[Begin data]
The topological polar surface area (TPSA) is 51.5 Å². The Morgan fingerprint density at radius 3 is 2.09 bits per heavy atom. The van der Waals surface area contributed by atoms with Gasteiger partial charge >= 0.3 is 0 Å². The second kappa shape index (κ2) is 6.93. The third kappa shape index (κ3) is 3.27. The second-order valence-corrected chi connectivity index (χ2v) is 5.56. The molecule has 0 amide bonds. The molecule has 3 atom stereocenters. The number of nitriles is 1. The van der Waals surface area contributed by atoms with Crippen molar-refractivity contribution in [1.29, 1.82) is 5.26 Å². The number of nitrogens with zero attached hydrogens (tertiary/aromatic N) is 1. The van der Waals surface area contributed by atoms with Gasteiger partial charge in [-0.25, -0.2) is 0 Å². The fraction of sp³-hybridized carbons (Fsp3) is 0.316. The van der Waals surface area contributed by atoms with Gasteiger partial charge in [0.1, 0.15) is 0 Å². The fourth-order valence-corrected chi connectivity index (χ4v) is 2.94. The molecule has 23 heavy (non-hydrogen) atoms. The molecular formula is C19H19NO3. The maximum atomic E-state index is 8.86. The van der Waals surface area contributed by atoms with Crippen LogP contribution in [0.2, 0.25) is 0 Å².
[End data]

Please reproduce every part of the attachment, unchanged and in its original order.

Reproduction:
The topological polar surface area (TPSA) is 51.5 Å². The Morgan fingerprint density at radius 3 is 2.09 bits per heavy atom. The van der Waals surface area contributed by atoms with Gasteiger partial charge >= 0.3 is 0 Å². The second kappa shape index (κ2) is 6.93. The third kappa shape index (κ3) is 3.27. The second-order valence-corrected chi connectivity index (χ2v) is 5.56. The molecule has 0 amide bonds. The molecule has 3 atom stereocenters. The number of nitriles is 1. The van der Waals surface area contributed by atoms with Crippen molar-refractivity contribution in [1.29, 1.82) is 5.26 Å². The number of nitrogens with zero attached hydrogens (tertiary/aromatic N) is 1. The van der Waals surface area contributed by atoms with Gasteiger partial charge in [-0.25, -0.2) is 0 Å². The fraction of sp³-hybridized carbons (Fsp3) is 0.316. The van der Waals surface area contributed by atoms with Gasteiger partial charge in [0.1, 0.15) is 0 Å². The fourth-order valence-corrected chi connectivity index (χ4v) is 2.94. The molecule has 23 heavy (non-hydrogen) atoms. The molecular formula is C19H19NO3. The maximum atomic E-state index is 8.86. The van der Waals surface area contributed by atoms with Crippen LogP contribution in [0.2, 0.25) is 0 Å².